previous blog entry). This goes just over the eyebrows. Make a second peak only this time the inner curve has to be carved so the peak is angled down rather sharply.
Note that, in hindsight, this figure has the rear peak too high on the head. It should be below the round of the head so that the rear peak protects the neck. Next time I will do better. :-(
For the helmet spike I simply took a round toothpick/miniature dowel and shaped it with a sanding bit using a Dremel tool, then drilled a hole in the top of the pawn's head. Having a drill press would make this go much better, as it could be centered and aligned on the X and Y axes. Oh well, this one must have been bent in a skirmish!
Another observation from this experiment: it would have been better to use a wider piece of wood to create the front and back peaks, so that it would have covered more of the head. All I can say is ... well, that is what these experiments are for!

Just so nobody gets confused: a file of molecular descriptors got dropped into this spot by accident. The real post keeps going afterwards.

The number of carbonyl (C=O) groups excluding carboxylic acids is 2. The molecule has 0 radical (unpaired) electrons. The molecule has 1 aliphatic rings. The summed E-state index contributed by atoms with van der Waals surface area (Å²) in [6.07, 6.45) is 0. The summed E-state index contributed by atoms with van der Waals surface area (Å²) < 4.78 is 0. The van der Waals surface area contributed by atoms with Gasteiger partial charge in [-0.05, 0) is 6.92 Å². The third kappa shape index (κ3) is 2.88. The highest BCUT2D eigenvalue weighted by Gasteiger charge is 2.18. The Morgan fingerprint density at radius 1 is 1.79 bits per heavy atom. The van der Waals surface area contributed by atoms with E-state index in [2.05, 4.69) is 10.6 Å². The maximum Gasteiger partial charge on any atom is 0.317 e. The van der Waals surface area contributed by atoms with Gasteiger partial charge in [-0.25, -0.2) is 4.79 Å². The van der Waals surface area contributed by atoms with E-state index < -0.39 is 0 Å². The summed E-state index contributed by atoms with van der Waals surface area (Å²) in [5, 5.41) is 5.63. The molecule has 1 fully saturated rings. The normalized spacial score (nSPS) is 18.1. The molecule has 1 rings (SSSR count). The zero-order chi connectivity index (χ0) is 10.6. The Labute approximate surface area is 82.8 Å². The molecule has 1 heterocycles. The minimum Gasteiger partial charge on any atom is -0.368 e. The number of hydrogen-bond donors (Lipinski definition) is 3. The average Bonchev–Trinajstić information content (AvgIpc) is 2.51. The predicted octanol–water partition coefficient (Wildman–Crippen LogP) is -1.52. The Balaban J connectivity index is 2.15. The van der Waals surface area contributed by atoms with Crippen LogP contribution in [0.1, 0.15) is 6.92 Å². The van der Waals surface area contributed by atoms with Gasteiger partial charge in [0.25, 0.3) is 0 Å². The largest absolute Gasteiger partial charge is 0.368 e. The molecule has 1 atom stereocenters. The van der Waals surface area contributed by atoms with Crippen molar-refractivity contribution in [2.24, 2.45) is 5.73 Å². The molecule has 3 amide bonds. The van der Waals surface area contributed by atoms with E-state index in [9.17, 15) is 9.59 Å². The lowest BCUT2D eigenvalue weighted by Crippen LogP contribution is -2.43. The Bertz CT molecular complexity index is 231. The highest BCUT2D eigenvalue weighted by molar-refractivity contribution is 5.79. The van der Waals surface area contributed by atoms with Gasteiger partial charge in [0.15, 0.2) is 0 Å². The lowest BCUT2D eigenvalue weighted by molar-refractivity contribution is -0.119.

I must have been listening to Queen in the background, as Herr Meister looks to me like a blonde Freddie Mercury! :-D Ah well, let's just call it my little homage to him.
With the parts painted you can see why the peaks need to be wider. It looks less like a helmet and more like Sherlock Holmes' cap ... with a candle on top! :-D
I will probably finish off the figure some day, but this experiment gave me ideas.
- The pickelhaube is very doable using this method. Just needs a little perfection.
- The rear peak is reminiscent of a Roman helmet too.
- Adding small bits of wood open up other helmets that are more close-fitting, like a French Napoleonic Lancer, French Napoleonic Carabinier, Austrian Napoleonic Dragoons and Chevau-legers, etc.